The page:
Wednesday, July 05, 2006

TEXT: Letter from Sarah Gardner to editor of The Berkshire Eagle

Williamstown resident Sarah Gardner supplied below, at the request of Bill Densmore, a text of letter she has sent to The Berkshire Eagle responding to an Eagle editorial published Monday, July 3.

Here is the text of The Eagle's editorial, followed by Gardner's reply:

Right choice in Williamstown
Published: Monday, July 03

The majority of the Williamstown Selectmen made the right decision in replacing Sarah Gardner with Chris Winters on the Planning Board. Any member of a town board should make some pretense of objectivity, but Ms. Gardner was consistently anti-development, and the board's violation of the Open Meeting law in mustering opposition to a proposed water main extension put Ms. Gardner, who was board chairman at the time, on shaky ground. This was a board in dire need of a change, and those unhappy with the decision should consider making a change in the Select Board by running for office. Williamstown has more than its share of critics and Monday-morning quarterbacks, but town offices go uncontested year after year. Rather than just complain endlessly about how the town has been run, why not do something about it?

----- Original Message -----
From: Sarah Gardner
Cc: Sarah Gardner
Sent: Monday, July 03, 2006 10:26 PM
Subject: To the Editor: Re: Williamstown Planning Board Conflict

To the Editors:

Whoever drafted Monday's editorial maligning me ["Right Choice in Williamstown"] should have investigated the facts. No one who read the minutes of the Planning Board meetings can call me anti-development. I have consistently voted in favor of projects that conform with state regulations and local bylaws. I have only voted against development proposals that have requested waivers from these laws that would endanger public safety. The Foxwood Lane subdivision proposed by Charles Fox and Joan Burns on Bee Hill Road falls into this category. An independent consultant engaged by the Planning Board issued a report, in agreement with the abutters' consultant, which stated that the access road to the subdivision was inadequate to serve a 9-lot housing development. Planning Board Chair Robin Malloy and I voted against the proposal because we felt it was our duty to follow the recommendations of the Board's independent consultant. Developers Fox and Burns have made the denial!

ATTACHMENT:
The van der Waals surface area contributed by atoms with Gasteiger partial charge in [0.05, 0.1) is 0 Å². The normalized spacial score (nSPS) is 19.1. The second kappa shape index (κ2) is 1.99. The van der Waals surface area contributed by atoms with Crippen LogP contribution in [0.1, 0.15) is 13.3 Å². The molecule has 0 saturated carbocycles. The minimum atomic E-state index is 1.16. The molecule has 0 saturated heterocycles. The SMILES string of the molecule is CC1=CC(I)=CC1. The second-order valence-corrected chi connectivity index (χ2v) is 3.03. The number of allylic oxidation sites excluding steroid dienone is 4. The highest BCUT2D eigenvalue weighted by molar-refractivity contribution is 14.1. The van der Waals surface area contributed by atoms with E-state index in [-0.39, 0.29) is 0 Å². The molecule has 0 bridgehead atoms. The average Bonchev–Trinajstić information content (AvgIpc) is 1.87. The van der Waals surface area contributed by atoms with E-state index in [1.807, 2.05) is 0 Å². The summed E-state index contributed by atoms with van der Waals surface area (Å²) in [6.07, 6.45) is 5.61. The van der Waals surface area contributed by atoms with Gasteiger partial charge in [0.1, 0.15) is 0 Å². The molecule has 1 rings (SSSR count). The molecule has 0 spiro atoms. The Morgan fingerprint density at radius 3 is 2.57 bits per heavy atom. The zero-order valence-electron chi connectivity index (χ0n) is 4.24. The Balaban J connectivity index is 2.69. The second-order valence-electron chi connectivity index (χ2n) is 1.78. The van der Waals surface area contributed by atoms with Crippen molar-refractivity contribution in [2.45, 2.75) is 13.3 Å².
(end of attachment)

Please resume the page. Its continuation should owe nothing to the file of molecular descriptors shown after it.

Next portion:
of their subdivision application into a political issue.

As for the allegation of an Open Meeting Law violation around the water main issue of two years ago, several points of clarification are warranted. First, I was not singled out: following the delivery of a conflicting build-out analysis by a town employee to the Board of Selectmen, four members of the five member board issued a press release to clarify the build-out analysis that was approved by the Board at an earlier meeting. The Planning Board did not appreciate that the release would be controversial because it was a restatement of information that had been discussed at a public meeting. An anonymous person contacted the District Attorney alleging that the Planning Board had violated the Open Meeting Law. While the allegation was made, there was no official investigation by the DA, and the board was never formally charged with violating the law. The District Attorney sent a letter of reprimand to the board members and asked that they attend a seminar on Open Meeting!
Law. I attended such a seminar on March 17, 2005 at the Berkshire Regional Planning Commission.

It is disappointing that the Eagle's Editorial Board takes allegations made by angry town officials as gospel truth. In the future I hope that the paper will take the time to investigate the facts before endorsing injurious statements about the good clitizens of Berkshire Country.

Sarah Gardner


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